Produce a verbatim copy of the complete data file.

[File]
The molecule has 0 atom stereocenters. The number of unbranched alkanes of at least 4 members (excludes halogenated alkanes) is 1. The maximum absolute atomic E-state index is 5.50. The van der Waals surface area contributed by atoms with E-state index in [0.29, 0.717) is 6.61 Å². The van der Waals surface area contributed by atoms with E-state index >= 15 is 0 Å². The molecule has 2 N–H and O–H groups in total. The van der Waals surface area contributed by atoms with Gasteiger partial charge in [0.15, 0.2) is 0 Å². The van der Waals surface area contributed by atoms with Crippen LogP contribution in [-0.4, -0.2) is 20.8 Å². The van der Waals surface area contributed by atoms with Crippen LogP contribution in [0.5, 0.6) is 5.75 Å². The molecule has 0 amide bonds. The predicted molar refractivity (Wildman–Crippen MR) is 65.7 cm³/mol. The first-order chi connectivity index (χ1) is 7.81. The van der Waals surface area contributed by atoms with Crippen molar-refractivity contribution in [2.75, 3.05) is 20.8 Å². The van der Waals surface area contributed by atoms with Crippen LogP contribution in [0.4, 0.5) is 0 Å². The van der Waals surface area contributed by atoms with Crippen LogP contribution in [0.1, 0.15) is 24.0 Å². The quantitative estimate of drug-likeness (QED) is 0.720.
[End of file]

The molecule has 0 atom stereocenters. The number of unbranched alkanes of at least 4 members (excludes halogenated alkanes) is 1. The maximum absolute atomic E-state index is 5.50. The van der Waals surface area contributed by atoms with E-state index in [0.29, 0.717) is 6.61 Å². The van der Waals surface area contributed by atoms with E-state index >= 15 is 0 Å². The molecule has 2 N–H and O–H groups in total. The van der Waals surface area contributed by atoms with Gasteiger partial charge in [0.15, 0.2) is 0 Å². The van der Waals surface area contributed by atoms with Crippen LogP contribution in [-0.4, -0.2) is 20.8 Å². The van der Waals surface area contributed by atoms with Crippen LogP contribution in [0.5, 0.6) is 5.75 Å². The molecule has 0 amide bonds. The predicted molar refractivity (Wildman–Crippen MR) is 65.7 cm³/mol. The first-order chi connectivity index (χ1) is 7.81. The van der Waals surface area contributed by atoms with Crippen molar-refractivity contribution in [2.75, 3.05) is 20.8 Å². The van der Waals surface area contributed by atoms with Crippen LogP contribution in [0.4, 0.5) is 0 Å². The van der Waals surface area contributed by atoms with Crippen LogP contribution in [0.1, 0.15) is 24.0 Å². The quantitative estimate of drug-likeness (QED) is 0.720.